A big step toward reducing student costs would be to reconfigure the DVM degree program so that preveterinary course requirements can be completed in 2 years rather than 4. The 8-year path to the veterinary degree is unnecessarily long. The AVMA Council on Education has fully accredited a number of well-established 5- and 6-year veterinary degrees worldwide, and several US veterinary schools accept students with just 2 years’ undergraduate education and have for decades. This arrangement significantly reduces educational and living expenses and also permits graduates to enter professional employment 2 years sooner. There is no compelling reason why a 6-year path to the DVM degree should not be formally established in the United States. It is the single most meaningful and simple action that veterinary education could take.
However, it should not be left to chance. To ensure success, colleges must advertise the program on their websites and build relationships with the K-12 education system so that the 6-year veterinary degree becomes the high school student’s natural choice. Inevitably, major change disrupts the status quo and is potentially controversial. However, finding solutions to the most difficult problems demands fresh thinking that necessarily involves risk and a temporary loss of security. Both overt and covert opposition within the academic community is all but guaranteed. Nevertheless, fixing student debt requires faculty participation, and they cannot expect to solve the problem using the same thinking they used when creating it.
Excessive tuition and student debt have been taken for granted for too long—an attitude that shows a lack of imagination and a failure of ethics and moral responsibility. We fail the students when we deny them affordable veterinary education. We fail our profession when we financially handicap future veterinarians, many of whom will experience mental health deterioration affecting their personal lives, professional performance, and job satisfaction. Eventually, there will be a costly backlash: Alumni who are drowning in debt are unlikely to make charitable gifts to benefit their colleges.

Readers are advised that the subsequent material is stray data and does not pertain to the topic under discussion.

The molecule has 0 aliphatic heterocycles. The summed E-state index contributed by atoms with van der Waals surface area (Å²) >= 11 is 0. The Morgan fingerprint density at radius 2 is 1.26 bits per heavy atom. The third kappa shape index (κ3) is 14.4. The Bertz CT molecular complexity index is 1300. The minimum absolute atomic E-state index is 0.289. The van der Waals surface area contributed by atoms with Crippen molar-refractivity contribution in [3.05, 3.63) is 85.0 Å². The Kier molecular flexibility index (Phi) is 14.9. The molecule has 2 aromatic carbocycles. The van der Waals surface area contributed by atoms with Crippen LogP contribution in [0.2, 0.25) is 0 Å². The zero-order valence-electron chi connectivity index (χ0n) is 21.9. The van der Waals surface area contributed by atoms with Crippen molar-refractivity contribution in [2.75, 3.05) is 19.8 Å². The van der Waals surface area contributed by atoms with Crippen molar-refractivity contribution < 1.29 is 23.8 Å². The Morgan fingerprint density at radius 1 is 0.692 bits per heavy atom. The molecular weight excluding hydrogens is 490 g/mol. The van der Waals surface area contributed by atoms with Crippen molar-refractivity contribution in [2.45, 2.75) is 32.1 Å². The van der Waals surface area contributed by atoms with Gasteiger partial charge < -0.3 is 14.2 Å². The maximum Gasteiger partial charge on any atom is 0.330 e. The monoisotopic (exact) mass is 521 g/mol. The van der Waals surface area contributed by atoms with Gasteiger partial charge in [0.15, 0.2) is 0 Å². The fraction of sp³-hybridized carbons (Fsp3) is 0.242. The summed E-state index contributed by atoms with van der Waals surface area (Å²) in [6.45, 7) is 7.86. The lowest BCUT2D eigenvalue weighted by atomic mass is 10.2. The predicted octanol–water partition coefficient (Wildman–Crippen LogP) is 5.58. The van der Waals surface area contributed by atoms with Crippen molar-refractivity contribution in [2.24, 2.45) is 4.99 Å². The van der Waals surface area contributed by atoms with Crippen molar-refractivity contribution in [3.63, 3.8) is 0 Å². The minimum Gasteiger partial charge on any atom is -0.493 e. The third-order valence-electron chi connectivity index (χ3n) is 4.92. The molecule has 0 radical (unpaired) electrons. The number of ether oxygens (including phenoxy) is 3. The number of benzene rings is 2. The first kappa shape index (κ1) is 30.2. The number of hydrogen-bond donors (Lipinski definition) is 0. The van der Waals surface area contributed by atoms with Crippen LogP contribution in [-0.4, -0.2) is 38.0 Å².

There are few things that make me more anxious than the educational debt crisis that is unfolding in veterinary medicine. What is so frustrating is that veterinary colleges understand full well that a majority of their students are in serious financial trouble as a consequence of high tuition. They don’t need any more analyses to tell them what they already know. The colleges must summon the courage to do what’s right before it is too late.
The best time to begin controlling tuition and easing student debt was 10 years ago. The second-best time is now. We have the information and expertise to start doing what we know today, if only we have the will.
“The best way to predict the future is to create it.” -Abraham Lincoln
Peter Eyre, DVM&S, PhD, BVMS, BSc, is a professor and dean emeritus at Virginia-Maryland College of Veterinary Medicine in Blacksburg, Virginia.
Editors note: All veterinary technician content for this month is supported by Banfield Pet Hospital.